1) Usain Bolt v. Yohan Blake

Bolt remains the world record holder in the 100 and 200 meters, however, Jamaican teammate Yohan “The Beast” Blake is on his heels. The youngest ever 100-meter world champion also ran the second fastest 200-meter race of all-time last year when he blazed a 19.26. He also had Bolt staring at his heels in both the 100 and 200 meters at the Jamaican Olympic trials.

Blake is a 5-foot-11 speed demon who gets off the blocks quicker than Bolt, however, the 6-foot-5 reigning 100-meter gold medalist has the longer stride and most top line speed in the world. Unfortunately, Bolt has also been hampered by a right hamstring injury caused by a bad back.

Blake’s advantage in the starting blocks is the reason that he is favored in the 100 meters while Bolt is the 200 meters.

Bolt is a naturally laid back competitor who has been known to rely on his natural talent. On the world’s stage, it will be truly interesting to observe whether Blake’s rigorous training has allowed him to surpass Bolt as the world’s fastest man.

2) Ryan Lochte v. Michael Phelps

After winning eight gold medals in Beijing, it’s not a lock that Phelps will be the fastest American in chorine this year thanks to teammate Ryan Lochte.

In an interview on the TODAY show Tuesday, Matt Lauer asked Lochte to write his own headline for the 2012 Summer Olympic Games. ¬†‘Ryan Lochte takes over’ was the response he conjured up.

Lochte has reason to be confident. His record in the 200-meter individual medley was the first world record set since high tech suits, were banned. Conversely, Lochte abandoned his fast food habit after finishing behind Phelps during two events at the 2012 Games.

Meanwhile, Phelps isn’t as beatable as the 26-year-old merman has openly talked about looking forward to life after competitive swimming and didn’t train as ferociously as he did for the Beijing Olympics.

Originally, Phelps was on pace to race in eight events but he dropped the 200-meter free style meaning that he and Lochte will only race one another in the 200 and 400-meter individual medleys.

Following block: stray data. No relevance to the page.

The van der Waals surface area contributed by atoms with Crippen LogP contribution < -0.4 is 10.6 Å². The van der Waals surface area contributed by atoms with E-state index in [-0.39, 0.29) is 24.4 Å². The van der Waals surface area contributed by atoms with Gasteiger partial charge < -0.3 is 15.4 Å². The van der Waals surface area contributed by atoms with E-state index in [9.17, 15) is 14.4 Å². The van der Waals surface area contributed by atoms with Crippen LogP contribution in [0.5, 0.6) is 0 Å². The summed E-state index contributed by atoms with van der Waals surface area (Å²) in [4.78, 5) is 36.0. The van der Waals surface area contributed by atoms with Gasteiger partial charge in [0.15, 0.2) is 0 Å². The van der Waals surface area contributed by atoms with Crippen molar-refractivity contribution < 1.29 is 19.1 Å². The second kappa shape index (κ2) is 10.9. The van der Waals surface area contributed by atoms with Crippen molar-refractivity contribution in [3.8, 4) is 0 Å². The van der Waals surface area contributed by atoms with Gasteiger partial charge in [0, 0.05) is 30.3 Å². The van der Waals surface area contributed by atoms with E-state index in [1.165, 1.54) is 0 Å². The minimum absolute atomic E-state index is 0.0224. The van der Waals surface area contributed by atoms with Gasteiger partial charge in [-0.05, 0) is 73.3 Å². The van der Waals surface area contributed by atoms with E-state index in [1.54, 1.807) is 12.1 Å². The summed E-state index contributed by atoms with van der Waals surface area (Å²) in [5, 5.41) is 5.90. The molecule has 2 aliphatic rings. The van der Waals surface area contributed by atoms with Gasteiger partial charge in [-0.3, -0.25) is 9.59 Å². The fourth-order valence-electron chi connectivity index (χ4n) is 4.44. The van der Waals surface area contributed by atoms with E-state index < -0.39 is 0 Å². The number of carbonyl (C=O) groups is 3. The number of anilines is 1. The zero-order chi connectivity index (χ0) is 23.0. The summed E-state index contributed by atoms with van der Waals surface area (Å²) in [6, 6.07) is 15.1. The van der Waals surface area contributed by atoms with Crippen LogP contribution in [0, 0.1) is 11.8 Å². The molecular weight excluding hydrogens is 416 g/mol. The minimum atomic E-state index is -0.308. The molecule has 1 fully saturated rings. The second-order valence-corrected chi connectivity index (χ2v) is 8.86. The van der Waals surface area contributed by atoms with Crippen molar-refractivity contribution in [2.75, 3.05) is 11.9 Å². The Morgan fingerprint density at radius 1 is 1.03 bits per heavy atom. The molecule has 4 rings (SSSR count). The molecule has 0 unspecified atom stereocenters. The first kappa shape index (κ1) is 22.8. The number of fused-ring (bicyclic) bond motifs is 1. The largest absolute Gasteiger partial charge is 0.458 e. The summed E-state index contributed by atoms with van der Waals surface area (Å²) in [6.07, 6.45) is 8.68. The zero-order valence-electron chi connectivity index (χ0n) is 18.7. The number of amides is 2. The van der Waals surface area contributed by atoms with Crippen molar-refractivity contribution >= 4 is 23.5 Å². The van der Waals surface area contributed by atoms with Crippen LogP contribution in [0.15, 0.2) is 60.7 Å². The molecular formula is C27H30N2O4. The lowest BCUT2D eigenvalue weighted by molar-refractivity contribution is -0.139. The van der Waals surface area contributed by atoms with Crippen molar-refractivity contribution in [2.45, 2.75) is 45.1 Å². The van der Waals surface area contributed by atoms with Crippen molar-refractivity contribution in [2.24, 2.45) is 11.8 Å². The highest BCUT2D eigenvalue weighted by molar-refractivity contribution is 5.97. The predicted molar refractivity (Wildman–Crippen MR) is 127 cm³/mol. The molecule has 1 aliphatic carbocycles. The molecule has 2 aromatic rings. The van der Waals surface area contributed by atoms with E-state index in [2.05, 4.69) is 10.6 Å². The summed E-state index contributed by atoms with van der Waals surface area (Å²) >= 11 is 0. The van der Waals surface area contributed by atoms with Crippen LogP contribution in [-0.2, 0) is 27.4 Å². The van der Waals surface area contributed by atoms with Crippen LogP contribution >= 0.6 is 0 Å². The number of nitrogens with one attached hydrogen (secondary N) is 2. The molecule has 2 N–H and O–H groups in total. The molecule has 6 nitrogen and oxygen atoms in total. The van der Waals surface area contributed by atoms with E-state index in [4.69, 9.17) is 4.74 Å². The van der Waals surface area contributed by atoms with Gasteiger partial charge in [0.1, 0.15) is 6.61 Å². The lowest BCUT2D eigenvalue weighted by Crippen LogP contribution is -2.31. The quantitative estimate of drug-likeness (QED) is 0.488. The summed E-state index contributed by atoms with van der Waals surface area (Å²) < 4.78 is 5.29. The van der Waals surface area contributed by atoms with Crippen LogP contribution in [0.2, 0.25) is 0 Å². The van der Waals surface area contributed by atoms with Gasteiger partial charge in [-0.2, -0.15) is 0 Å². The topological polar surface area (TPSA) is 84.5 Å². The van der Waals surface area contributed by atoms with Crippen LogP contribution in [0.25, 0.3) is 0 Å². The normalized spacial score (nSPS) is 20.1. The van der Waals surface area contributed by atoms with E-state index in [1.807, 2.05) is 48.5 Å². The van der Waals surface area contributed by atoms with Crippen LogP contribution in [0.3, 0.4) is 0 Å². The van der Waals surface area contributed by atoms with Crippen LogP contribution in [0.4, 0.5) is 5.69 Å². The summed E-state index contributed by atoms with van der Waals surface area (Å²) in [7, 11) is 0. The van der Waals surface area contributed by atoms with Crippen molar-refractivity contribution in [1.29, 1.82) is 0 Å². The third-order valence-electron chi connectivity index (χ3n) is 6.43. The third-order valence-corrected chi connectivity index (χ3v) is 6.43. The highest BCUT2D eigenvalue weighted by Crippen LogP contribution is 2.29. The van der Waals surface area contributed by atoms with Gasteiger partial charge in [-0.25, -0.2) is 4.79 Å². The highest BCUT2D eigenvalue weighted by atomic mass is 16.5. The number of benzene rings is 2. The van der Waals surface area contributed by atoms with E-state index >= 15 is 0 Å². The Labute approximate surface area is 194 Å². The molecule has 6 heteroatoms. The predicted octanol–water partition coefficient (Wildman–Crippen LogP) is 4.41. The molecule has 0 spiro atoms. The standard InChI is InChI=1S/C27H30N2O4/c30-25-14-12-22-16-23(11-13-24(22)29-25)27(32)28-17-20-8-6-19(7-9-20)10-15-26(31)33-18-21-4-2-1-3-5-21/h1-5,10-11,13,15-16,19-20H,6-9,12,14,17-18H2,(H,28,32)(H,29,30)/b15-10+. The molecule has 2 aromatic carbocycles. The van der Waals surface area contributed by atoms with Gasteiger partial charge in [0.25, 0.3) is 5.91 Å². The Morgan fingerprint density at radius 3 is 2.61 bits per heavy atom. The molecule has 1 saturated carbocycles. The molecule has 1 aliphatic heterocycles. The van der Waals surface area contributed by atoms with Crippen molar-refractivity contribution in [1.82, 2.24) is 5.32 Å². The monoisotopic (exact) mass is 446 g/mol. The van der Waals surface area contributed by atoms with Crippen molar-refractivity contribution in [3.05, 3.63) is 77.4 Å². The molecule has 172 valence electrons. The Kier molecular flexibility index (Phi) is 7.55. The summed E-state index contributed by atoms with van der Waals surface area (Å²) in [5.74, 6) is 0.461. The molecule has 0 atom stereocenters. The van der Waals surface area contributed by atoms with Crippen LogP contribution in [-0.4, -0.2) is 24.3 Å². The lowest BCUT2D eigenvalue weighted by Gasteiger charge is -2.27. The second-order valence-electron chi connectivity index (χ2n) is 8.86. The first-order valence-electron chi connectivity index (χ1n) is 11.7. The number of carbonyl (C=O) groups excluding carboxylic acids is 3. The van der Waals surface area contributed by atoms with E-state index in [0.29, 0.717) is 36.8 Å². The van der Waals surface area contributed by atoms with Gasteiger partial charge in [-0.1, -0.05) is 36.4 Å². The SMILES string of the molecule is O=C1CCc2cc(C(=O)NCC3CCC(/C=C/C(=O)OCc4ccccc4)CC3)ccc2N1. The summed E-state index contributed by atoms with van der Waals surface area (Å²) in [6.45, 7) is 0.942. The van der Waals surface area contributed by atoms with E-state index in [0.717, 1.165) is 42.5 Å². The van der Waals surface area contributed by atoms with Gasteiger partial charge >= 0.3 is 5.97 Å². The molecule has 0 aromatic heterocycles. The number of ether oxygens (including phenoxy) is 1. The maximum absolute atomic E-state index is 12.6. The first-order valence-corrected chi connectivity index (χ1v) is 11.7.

After Beijing, Phelps said he would never swim in the 400-meter IM, however, a lot can change over four years and as a result, Phelps will race Lochte in the grueling event Saturday. At the Olympic trials, Phelps beat Lochte by just 83-hundreths of a second in the four minute race.

Lochte is known for rocking diamond-studded grillz at the winner’s podium but at the London Games, he’ll be more focused on wearing gold around his neck.

3) Gabby Douglas v. Jordyn Wieber

Four years ago, Nastia Lukin and Shawn Johnson shared gold medals at the Beijing Games. In London, a fresh pair of American teens are expected to dominated the podium.

Although Wieber has dominated the gold medal count since 2009, Douglas¬† is peaking at the right time. Nicknamed “The Flying Squirrel”, Douglas won the all-around title at the Olympic trials on July 2 and received the highest all-around score in the World Championships, ahead of winner Jordyn Wieber, but her scores did not count because she was an alternate.

4) Roger Federer v. Djokovic

Every four years, tennis’ best players participate in the unofficial fifth Grand Slam and of the 17 Grand Slams that Federer has won, he has yet to don a gold medal around his neck.

After Nadal pulled out of the Olympic Games due to an undisclosed injury, the door opened wider for Federer or Djokovic to win their first gold medals.

Less than one month ago, Federer defeated Djokovic and Murray to win his seventh Wimbledon title. While Murray is once again, the host country favorite, Djokovic and Federer have had some run-ins in recent years that would indicate they dislike each other greatly.

5) Spain v. United States

Barring a shocking upset, these two countries will meet in the gold medal game and stars Ricky Rubio, Pau and Marc Gasol have been talking about an inevitable rematch since the United States beat Spain in the Gold Medal Game at the Beijing Olympics.

This is seemingly the dawn of a golden age of team sports for Spain, whose Under-23 football team is expected to continue the country’s run of dominance on the pitch. Meanwhile, the basketball roster is filled with NBA starters, All-Stars and champions. Ricky Rubio’s torn ACL put a damper on Spain’s festivities, however, Spain has point guard depth with Jose Calderon and ball handling wizard Sergio Rodriguez.

The United States has the depth and athleticism advantage but Spain has more size and like their football team is probably the best passing country in the world. The United State’s sent a message in their 22-point win in an exhibition win over Spain, however, Marc Gasol will be playing the next time they meet and Spain won’t be playing their cards close to their chest when the games actually matter and gold is on the line.

Honorable mention: China vs. United States (medal count)